Gas Chromatography Detectors - Detector Sensitivity or Minimum Detectable Concentration > Page 15
It should be noted that at the high sensitivity range settings of some commercial detectors, filter circuits are automatically introduced to reduce the noise. Under such circumstances the noise level should be determined at the lowest attenuation (or highest amplification) that does not include noise-filtering devices (or at best the lowest attenuation with the fastest response time) and then corrected to an attenuation of unity.
Detector Sensitivity or Minimum Detectable Concentration
Detector sensitivity or minimum detectable concentration (MDC) is defined as the minimum concentration of solute passing through the detector that can be unambiguously discriminated from noise. The size of the signal that will make it distinguishable from the noise (the signal–to–noise ratio) is an arbitrary choice. It is generally accepted that with electronic measuring instruments discrimination is possible when the signal to noise ratio is two and this criteria has been adopted for chromatography detectors.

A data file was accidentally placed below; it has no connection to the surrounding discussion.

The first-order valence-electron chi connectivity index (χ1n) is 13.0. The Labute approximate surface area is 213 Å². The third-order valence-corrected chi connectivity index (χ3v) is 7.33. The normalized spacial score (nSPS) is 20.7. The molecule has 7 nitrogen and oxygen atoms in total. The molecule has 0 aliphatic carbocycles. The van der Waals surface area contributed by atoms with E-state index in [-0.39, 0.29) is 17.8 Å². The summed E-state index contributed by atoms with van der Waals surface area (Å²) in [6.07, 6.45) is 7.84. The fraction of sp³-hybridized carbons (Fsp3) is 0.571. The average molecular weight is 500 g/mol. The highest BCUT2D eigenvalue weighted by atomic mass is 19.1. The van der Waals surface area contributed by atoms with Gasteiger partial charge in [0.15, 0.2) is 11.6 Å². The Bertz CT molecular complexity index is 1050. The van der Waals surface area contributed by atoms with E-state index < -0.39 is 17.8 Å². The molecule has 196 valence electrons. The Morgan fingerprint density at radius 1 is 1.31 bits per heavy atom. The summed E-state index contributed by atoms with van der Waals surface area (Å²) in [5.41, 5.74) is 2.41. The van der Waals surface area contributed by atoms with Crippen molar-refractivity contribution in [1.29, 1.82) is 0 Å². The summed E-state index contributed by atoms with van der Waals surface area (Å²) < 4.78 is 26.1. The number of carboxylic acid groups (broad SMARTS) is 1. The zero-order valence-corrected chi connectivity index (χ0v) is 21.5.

Thus for a concentration sensitive detector, the detector sensitivity (XD) is given by
(Rc) and (ND) being determined in the manner previously described.